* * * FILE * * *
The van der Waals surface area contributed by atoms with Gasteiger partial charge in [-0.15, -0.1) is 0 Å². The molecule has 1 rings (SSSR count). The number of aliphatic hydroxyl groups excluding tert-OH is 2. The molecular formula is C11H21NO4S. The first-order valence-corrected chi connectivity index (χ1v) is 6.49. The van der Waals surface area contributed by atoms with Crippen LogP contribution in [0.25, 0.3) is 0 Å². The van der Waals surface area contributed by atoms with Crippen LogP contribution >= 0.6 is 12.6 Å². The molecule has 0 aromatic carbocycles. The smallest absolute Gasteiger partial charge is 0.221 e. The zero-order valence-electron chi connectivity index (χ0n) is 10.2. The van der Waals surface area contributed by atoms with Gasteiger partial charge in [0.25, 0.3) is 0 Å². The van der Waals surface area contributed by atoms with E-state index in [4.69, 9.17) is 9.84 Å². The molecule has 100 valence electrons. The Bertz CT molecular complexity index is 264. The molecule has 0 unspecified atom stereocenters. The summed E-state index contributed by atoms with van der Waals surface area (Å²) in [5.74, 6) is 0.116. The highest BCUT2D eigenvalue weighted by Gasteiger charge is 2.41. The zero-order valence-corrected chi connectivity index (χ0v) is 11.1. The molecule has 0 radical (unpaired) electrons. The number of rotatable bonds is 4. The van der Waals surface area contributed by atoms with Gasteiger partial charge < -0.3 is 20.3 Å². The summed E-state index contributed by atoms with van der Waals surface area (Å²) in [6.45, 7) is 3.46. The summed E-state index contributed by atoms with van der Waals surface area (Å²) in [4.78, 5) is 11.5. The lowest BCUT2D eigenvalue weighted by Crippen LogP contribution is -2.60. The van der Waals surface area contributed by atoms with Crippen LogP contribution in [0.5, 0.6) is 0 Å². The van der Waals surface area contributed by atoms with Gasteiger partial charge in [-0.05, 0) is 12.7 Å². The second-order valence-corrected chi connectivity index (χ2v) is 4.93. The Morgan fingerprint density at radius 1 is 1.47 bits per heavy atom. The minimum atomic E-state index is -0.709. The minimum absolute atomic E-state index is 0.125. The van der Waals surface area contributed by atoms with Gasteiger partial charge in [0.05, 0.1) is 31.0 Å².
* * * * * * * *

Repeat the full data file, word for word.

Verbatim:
The van der Waals surface area contributed by atoms with Gasteiger partial charge in [-0.15, -0.1) is 0 Å². The molecule has 1 rings (SSSR count). The number of aliphatic hydroxyl groups excluding tert-OH is 2. The molecular formula is C11H21NO4S. The first-order valence-corrected chi connectivity index (χ1v) is 6.49. The van der Waals surface area contributed by atoms with Crippen LogP contribution in [0.25, 0.3) is 0 Å². The van der Waals surface area contributed by atoms with Crippen LogP contribution >= 0.6 is 12.6 Å². The molecule has 0 aromatic carbocycles. The smallest absolute Gasteiger partial charge is 0.221 e. The zero-order valence-electron chi connectivity index (χ0n) is 10.2. The van der Waals surface area contributed by atoms with Gasteiger partial charge in [0.25, 0.3) is 0 Å². The van der Waals surface area contributed by atoms with E-state index in [4.69, 9.17) is 9.84 Å². The molecule has 100 valence electrons. The Bertz CT molecular complexity index is 264. The molecule has 0 unspecified atom stereocenters. The summed E-state index contributed by atoms with van der Waals surface area (Å²) in [5.74, 6) is 0.116. The highest BCUT2D eigenvalue weighted by Gasteiger charge is 2.41. The zero-order valence-corrected chi connectivity index (χ0v) is 11.1. The molecule has 0 radical (unpaired) electrons. The number of rotatable bonds is 4. The van der Waals surface area contributed by atoms with Gasteiger partial charge < -0.3 is 20.3 Å². The summed E-state index contributed by atoms with van der Waals surface area (Å²) in [6.45, 7) is 3.46. The summed E-state index contributed by atoms with van der Waals surface area (Å²) in [4.78, 5) is 11.5. The lowest BCUT2D eigenvalue weighted by Crippen LogP contribution is -2.60. The van der Waals surface area contributed by atoms with Crippen LogP contribution in [0.5, 0.6) is 0 Å². The van der Waals surface area contributed by atoms with Gasteiger partial charge in [-0.05, 0) is 12.7 Å². The second-order valence-corrected chi connectivity index (χ2v) is 4.93. The Morgan fingerprint density at radius 1 is 1.47 bits per heavy atom. The minimum atomic E-state index is -0.709. The minimum absolute atomic E-state index is 0.125. The van der Waals surface area contributed by atoms with Gasteiger partial charge in [0.05, 0.1) is 31.0 Å².